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Inside Automattic’s remote hiring process | Dave Martin Inside Automattic’s remote hiring process – Dave Martin

How can Automattic consistently hire the best people without ever having a single voice conversation?

Lets face it, hiring is tough. When you ask startup founders what their biggest challenge is, hiring is one of the most common answers youll hear.

Its hard enough when you have an office and can interview an applicant in-person. Automattic is 100% distributed. We hire people from all around the world. We cant meet people in-person to interview them.

You may be wondering how do you consistently hire great people at a distributed company?

Heres the inside scoop

Our hiring process is a bit different than most companies

We dont schedule chats, we dont fly people out, and we rarely even have a single voice call before people are hired.

You might think, Thats crazy, theres no way that can be effective.

Well, here are some numbers:

I handle all design and growth hiring at Automattic. I began hiring about a year and a half ago. In that time Ive reviewed a total of 251 resumes.

63 of those have gone on to an interview (25% of applications received)

41 have been given a trial (65% of those who I interview)

15 have gone on to a final interview (37% of those who do a trial)

14 of those have been hired (93% of those who receive a final interview)

None of those whom Ive hired have been fired and zero have left the company voluntarily. (100% retention so far)

How do we do it?

Ive laid out our entire process below in five easy steps:

Step 1) The pre-screen

Ultimately, much of your success with hiring will come down to the degree to which your CEO sees it as a priority (hint: hiring should be a top priority for every CEO). Matt Mullenweg, Automattics founder and CEO consistently spends about 20-30% of his time on hiring. To this day, Matt pre-screens every single resume that comes into Automattic. This takes a significant portion of his time (we get lots of resumes).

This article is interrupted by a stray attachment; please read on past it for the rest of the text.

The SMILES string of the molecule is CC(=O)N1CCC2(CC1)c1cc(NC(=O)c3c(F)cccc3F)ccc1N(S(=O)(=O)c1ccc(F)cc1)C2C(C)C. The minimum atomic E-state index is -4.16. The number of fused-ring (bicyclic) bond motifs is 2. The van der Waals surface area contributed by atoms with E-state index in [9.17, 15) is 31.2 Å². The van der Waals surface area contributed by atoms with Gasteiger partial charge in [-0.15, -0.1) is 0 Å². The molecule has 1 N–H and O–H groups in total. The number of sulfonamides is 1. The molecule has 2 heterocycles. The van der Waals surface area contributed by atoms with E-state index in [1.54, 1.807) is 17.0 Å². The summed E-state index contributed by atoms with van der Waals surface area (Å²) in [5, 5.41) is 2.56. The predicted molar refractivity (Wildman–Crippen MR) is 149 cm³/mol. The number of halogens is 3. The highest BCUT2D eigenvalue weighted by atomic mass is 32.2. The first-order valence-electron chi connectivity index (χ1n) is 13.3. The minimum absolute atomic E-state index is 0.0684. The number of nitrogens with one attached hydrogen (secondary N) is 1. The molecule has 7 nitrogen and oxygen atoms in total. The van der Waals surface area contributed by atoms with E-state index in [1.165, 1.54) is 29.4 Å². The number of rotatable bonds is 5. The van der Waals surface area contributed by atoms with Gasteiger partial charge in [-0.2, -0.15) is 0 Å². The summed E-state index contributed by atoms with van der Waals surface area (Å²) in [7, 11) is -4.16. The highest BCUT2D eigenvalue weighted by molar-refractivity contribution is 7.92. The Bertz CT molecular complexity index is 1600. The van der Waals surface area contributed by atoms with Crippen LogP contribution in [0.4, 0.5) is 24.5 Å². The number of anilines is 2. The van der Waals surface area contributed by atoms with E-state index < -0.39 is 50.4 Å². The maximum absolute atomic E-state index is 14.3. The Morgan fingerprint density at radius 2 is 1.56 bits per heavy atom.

Thats insane, you might say, Why invest so much of the CEOs time just pre-screening resumes? Shouldnt this be delegated?

No! Heres why:

Quality control: By reviewing all applications himself upfront, Matt can ensure from the very beginning that each applicant will be a good fit for the company. – Position throttling: At any point in time, Matt knows better than anyone else which roles in the company have the greatest need for additional resources. By pre-screening all applications he can easily throttle how many applications get forwarded on to each hiring lead, thus effectively increasing or decreasing volume for every role in real time. – Pre-approval: As a hiring lead, knowing that Matt has already pre-approved all resumes that come my way helps me move forward confidently with each applicant. I never have to second-guess as to what Matt might think about a particular applicant, because hes essentially already pre-approved every application that I see.

Step 2) Second tier resume review

We now have 315 people at Automattic. As such, we have multiple hiring leads for various roles. Every week Matt sends each hiring lead a batch of applications. Mine will consist of design and growth applications exclusively. Ill then review, and respond to each applicant.

Note: Replying to applicants takes top priority over every other responsibility I have.

If someone doesnt look like theyd be a good fit, Ill typically send them the following: